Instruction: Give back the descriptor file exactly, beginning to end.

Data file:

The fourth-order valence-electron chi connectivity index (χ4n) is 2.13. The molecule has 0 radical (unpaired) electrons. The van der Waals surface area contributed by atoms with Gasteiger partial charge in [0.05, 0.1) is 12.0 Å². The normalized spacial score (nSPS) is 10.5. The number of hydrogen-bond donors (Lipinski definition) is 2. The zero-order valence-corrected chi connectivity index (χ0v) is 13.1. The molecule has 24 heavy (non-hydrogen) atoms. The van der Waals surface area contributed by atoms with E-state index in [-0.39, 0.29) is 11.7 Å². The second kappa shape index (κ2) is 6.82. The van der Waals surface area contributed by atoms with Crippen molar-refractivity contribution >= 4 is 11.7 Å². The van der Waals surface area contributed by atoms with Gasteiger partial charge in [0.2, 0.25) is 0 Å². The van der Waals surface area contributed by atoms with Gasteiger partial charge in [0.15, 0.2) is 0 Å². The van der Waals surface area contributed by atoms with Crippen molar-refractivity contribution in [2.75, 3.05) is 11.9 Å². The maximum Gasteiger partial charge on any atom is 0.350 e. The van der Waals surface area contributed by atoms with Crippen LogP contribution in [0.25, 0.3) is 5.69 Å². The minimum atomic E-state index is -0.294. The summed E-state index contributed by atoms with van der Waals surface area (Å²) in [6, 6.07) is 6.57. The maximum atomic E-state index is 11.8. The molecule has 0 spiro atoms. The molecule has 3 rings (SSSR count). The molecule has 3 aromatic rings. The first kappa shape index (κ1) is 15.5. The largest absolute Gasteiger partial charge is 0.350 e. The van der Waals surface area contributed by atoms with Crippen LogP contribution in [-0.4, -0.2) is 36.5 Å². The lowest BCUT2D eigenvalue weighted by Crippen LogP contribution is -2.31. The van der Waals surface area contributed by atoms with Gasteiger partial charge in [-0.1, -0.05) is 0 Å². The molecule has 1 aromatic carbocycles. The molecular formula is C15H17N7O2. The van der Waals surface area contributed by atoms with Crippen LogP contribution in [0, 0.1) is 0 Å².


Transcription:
The fourth-order valence-electron chi connectivity index (χ4n) is 2.13. The molecule has 0 radical (unpaired) electrons. The van der Waals surface area contributed by atoms with Gasteiger partial charge in [0.05, 0.1) is 12.0 Å². The normalized spacial score (nSPS) is 10.5. The number of hydrogen-bond donors (Lipinski definition) is 2. The zero-order valence-corrected chi connectivity index (χ0v) is 13.1. The molecule has 24 heavy (non-hydrogen) atoms. The van der Waals surface area contributed by atoms with E-state index in [-0.39, 0.29) is 11.7 Å². The second kappa shape index (κ2) is 6.82. The van der Waals surface area contributed by atoms with Crippen molar-refractivity contribution >= 4 is 11.7 Å². The van der Waals surface area contributed by atoms with Gasteiger partial charge in [0.2, 0.25) is 0 Å². The van der Waals surface area contributed by atoms with Gasteiger partial charge in [0.15, 0.2) is 0 Å². The van der Waals surface area contributed by atoms with Crippen molar-refractivity contribution in [2.75, 3.05) is 11.9 Å². The maximum Gasteiger partial charge on any atom is 0.350 e. The van der Waals surface area contributed by atoms with Crippen LogP contribution in [0.25, 0.3) is 5.69 Å². The minimum atomic E-state index is -0.294. The summed E-state index contributed by atoms with van der Waals surface area (Å²) in [6, 6.07) is 6.57. The maximum atomic E-state index is 11.8. The molecule has 0 spiro atoms. The molecule has 3 rings (SSSR count). The molecule has 3 aromatic rings. The first kappa shape index (κ1) is 15.5. The largest absolute Gasteiger partial charge is 0.350 e. The van der Waals surface area contributed by atoms with Crippen LogP contribution in [-0.4, -0.2) is 36.5 Å². The lowest BCUT2D eigenvalue weighted by Crippen LogP contribution is -2.31. The van der Waals surface area contributed by atoms with Gasteiger partial charge in [-0.1, -0.05) is 0 Å². The molecule has 1 aromatic carbocycles. The molecular formula is C15H17N7O2. The van der Waals surface area contributed by atoms with Crippen LogP contribution in [0, 0.1) is 0 Å².